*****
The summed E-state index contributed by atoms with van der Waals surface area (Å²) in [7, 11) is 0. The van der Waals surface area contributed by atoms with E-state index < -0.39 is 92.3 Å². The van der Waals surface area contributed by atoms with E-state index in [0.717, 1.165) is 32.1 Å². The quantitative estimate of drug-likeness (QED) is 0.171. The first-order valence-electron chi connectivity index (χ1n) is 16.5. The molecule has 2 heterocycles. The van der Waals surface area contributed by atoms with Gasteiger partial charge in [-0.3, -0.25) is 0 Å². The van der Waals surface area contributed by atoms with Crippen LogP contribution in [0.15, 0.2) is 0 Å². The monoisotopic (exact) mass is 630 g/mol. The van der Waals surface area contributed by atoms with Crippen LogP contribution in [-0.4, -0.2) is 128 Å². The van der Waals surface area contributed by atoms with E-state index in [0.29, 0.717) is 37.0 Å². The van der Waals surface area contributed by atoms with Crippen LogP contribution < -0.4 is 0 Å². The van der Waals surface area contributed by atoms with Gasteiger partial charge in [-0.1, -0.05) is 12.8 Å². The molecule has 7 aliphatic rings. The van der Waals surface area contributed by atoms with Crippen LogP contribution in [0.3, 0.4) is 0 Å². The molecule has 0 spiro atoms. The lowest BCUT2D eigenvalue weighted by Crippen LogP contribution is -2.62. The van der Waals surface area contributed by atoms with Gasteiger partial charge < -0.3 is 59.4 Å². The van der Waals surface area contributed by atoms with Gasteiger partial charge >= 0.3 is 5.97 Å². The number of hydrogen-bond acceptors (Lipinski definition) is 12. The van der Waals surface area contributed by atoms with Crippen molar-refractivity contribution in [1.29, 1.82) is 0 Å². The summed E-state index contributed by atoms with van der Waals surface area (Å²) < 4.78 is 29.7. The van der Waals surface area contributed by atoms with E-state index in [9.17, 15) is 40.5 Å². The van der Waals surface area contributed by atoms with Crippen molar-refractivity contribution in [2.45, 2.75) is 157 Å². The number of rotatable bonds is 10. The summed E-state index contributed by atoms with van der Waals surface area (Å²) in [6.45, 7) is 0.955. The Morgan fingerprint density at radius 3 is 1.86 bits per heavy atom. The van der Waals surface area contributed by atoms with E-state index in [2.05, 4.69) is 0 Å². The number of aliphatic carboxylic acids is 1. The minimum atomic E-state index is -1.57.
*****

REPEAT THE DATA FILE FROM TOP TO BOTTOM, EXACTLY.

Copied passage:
The summed E-state index contributed by atoms with van der Waals surface area (Å²) in [7, 11) is 0. The van der Waals surface area contributed by atoms with E-state index < -0.39 is 92.3 Å². The van der Waals surface area contributed by atoms with E-state index in [0.717, 1.165) is 32.1 Å². The quantitative estimate of drug-likeness (QED) is 0.171. The first-order valence-electron chi connectivity index (χ1n) is 16.5. The molecule has 2 heterocycles. The van der Waals surface area contributed by atoms with Gasteiger partial charge in [-0.3, -0.25) is 0 Å². The van der Waals surface area contributed by atoms with Crippen LogP contribution in [0.15, 0.2) is 0 Å². The monoisotopic (exact) mass is 630 g/mol. The van der Waals surface area contributed by atoms with Crippen LogP contribution in [-0.4, -0.2) is 128 Å². The van der Waals surface area contributed by atoms with E-state index in [0.29, 0.717) is 37.0 Å². The van der Waals surface area contributed by atoms with Crippen LogP contribution < -0.4 is 0 Å². The van der Waals surface area contributed by atoms with Gasteiger partial charge in [-0.1, -0.05) is 12.8 Å². The molecule has 7 aliphatic rings. The van der Waals surface area contributed by atoms with Crippen LogP contribution in [0.3, 0.4) is 0 Å². The molecule has 0 spiro atoms. The lowest BCUT2D eigenvalue weighted by Crippen LogP contribution is -2.62. The van der Waals surface area contributed by atoms with Gasteiger partial charge < -0.3 is 59.4 Å². The van der Waals surface area contributed by atoms with Gasteiger partial charge >= 0.3 is 5.97 Å². The number of hydrogen-bond acceptors (Lipinski definition) is 12. The van der Waals surface area contributed by atoms with Crippen molar-refractivity contribution in [1.29, 1.82) is 0 Å². The summed E-state index contributed by atoms with van der Waals surface area (Å²) < 4.78 is 29.7. The van der Waals surface area contributed by atoms with E-state index in [9.17, 15) is 40.5 Å². The van der Waals surface area contributed by atoms with Crippen molar-refractivity contribution in [2.45, 2.75) is 157 Å². The number of rotatable bonds is 10. The summed E-state index contributed by atoms with van der Waals surface area (Å²) in [6.45, 7) is 0.955. The Morgan fingerprint density at radius 3 is 1.86 bits per heavy atom. The van der Waals surface area contributed by atoms with E-state index in [2.05, 4.69) is 0 Å². The number of aliphatic carboxylic acids is 1. The minimum atomic E-state index is -1.57.